That it does! Shares plenty with my “all the songs not on Double Nickles I need” CD-R, and cherrypicks Doubles well, too. It’s a shame about 3-Way, but kids have to learn about the follies of Mersh sooner or later, and zippy rarities follow to fudge the narrative. Anyone not filled with nostalgia for when they bought the original albums in the ’80s (or the Post-Mersh CD reissues in the ’90s), would either be cool with this much political chill-punk in their life or at least know where to go next. That Greg Ginn, always doing a band right. Recommended if you’ve never owned a Minutemen album or just want to own one. Also a great stocking stuffer for Sublime fans with potential.
Matthew Sweet, Time Capsule: The Best of Matthew Sweet 1990-2000
I love that the guy’s fraudulently titled Platinum & Gold Collection disc has so many deep cuts, but they’re not even good ones, so I recommend this earlier, longer comp, which somehow only finds time for 2 tracks from 100% Fun. But hey, at least it’s the two hits! And “Someone To Pull The Trigger” is on board, representing for his weeper side. I’m guessing the reason this lacks any of his countless ’90s soundtrack contributions is depressingly legal. Recommended if you have no particular interest in which Matthew Sweet album you own/hear as long as “Girlfriend” and “Sick Of Myself” are on it.
Massive Attack, Collected
I own Mezzanine and a CD-R of my favorite earlier tracks. If I lost those later in life, I might just get this comp, especially if I forget how much I dislike the 100th Window material (though not “Live With Me”). That’s if I buy anything - MA is one of those acts I have make sure I play loud enough to get some bass, or I feel like I’m hearing an erotic thriller in the next room. Recommended if your trip-hop needs are small, but not satisfied by some Portishead and the Romeo & Juliet OST (you’re probably also American, where this was strictly hipster/advertising, not top 20).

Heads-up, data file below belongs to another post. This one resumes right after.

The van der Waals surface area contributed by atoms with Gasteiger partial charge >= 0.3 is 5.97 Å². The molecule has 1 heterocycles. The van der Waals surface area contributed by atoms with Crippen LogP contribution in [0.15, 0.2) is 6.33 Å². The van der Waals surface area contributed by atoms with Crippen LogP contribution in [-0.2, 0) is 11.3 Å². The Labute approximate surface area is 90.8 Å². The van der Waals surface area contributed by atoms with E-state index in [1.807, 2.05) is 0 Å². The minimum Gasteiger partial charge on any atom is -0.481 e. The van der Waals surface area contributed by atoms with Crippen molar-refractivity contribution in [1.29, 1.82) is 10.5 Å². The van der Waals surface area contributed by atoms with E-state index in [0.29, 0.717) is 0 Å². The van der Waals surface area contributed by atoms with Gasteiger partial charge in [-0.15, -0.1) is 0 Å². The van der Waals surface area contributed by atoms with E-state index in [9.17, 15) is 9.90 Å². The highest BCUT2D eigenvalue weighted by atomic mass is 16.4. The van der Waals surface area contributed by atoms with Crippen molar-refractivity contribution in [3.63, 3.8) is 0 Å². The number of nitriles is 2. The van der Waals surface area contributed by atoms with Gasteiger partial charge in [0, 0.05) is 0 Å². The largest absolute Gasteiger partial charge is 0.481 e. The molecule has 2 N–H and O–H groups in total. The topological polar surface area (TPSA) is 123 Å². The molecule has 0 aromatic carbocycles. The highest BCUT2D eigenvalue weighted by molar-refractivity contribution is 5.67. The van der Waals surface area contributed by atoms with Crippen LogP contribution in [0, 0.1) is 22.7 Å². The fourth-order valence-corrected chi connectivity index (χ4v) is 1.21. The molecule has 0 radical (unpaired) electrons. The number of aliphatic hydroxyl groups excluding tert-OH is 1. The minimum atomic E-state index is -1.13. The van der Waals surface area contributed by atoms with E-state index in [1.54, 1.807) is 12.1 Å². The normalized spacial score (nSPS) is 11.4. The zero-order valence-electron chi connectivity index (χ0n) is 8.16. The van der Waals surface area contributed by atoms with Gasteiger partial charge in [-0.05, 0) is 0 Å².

Bjork, Greatest Hits
This resembles my “most of Homogenic, singles from the earlier two” CD-R enough that I might purchase it instead of Homogenic (if people still purchase music) when I’m too old for CD-R binders. Still, I wish it was chronological like Kate Bush’s even more hilariously titled The Whole Story. And where’s “Alarm Call,” “It’s Oh So Quiet” or the Thom Yorke duet? Finicky dilettantes like myself deserve better. Recommended if you’re a less finicky dilettante, or shopping for one.
Replacements, Don’t You Know Who I Think I Was?: The Best Of The Replacements
All For Nothing/Nothing For All was kind of perfect; it gave die-hards a sloppy rarities disc and a tolerable Mersh-era comp, while giving less forgiving punkers no reason to even consider it. Don’t You Know offers a complete history lesson, but at a pace that you really can’t appreciate the rise or dignify the fall (two “reunion” tracks make the latter especially hard). Recommended if you’re some contrarian, unromantic soul who thinks the Mats were a pop-rock band of consistent, but marginal quality.
Screaming Trees, Ocean of Confusion: Songs Of Screaming Trees 1989-1996
I haven’t been able to enjoy “All I Know” since my sister noted its similarity to a Phish push track of the same vintage, so I don’t begrudge its peculiar absence here. That said, 19 tracks from a three-disc major label career is rather much - folks with a CD player and a hankering for grunge psychedelia are better off just (re)purchasing used copies of Sweet Oblivion or Dust. Recommended if you’re a Lanegan solo fan too young to remember the Singles OST but who still buys new CDs for some weird reason.